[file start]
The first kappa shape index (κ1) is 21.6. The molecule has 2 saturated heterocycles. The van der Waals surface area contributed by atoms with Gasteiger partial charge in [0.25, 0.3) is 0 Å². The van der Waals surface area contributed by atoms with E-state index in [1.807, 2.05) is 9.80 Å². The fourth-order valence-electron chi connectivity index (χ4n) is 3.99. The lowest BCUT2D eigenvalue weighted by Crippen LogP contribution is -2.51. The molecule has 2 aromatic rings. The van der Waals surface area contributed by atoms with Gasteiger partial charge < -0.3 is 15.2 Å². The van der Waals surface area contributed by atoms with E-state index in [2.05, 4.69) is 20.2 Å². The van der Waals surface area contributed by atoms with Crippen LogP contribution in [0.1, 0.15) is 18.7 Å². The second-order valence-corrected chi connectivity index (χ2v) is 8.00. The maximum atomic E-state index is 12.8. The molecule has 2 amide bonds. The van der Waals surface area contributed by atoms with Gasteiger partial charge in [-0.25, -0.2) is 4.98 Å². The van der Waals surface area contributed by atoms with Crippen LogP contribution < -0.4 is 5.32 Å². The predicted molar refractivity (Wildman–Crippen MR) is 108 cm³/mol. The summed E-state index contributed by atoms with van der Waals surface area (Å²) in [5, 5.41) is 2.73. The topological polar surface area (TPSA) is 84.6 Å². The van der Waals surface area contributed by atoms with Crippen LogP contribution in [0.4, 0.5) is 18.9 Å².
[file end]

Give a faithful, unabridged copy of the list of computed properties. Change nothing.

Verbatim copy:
The first kappa shape index (κ1) is 21.6. The molecule has 2 saturated heterocycles. The van der Waals surface area contributed by atoms with Gasteiger partial charge in [0.25, 0.3) is 0 Å². The van der Waals surface area contributed by atoms with E-state index in [1.807, 2.05) is 9.80 Å². The fourth-order valence-electron chi connectivity index (χ4n) is 3.99. The lowest BCUT2D eigenvalue weighted by Crippen LogP contribution is -2.51. The molecule has 2 aromatic rings. The van der Waals surface area contributed by atoms with Gasteiger partial charge < -0.3 is 15.2 Å². The van der Waals surface area contributed by atoms with E-state index in [2.05, 4.69) is 20.2 Å². The van der Waals surface area contributed by atoms with Crippen LogP contribution in [0.1, 0.15) is 18.7 Å². The second-order valence-corrected chi connectivity index (χ2v) is 8.00. The maximum atomic E-state index is 12.8. The molecule has 2 amide bonds. The van der Waals surface area contributed by atoms with Gasteiger partial charge in [-0.25, -0.2) is 4.98 Å². The van der Waals surface area contributed by atoms with Crippen LogP contribution < -0.4 is 5.32 Å². The predicted molar refractivity (Wildman–Crippen MR) is 108 cm³/mol. The summed E-state index contributed by atoms with van der Waals surface area (Å²) in [5, 5.41) is 2.73. The topological polar surface area (TPSA) is 84.6 Å². The van der Waals surface area contributed by atoms with Crippen LogP contribution in [0.4, 0.5) is 18.9 Å².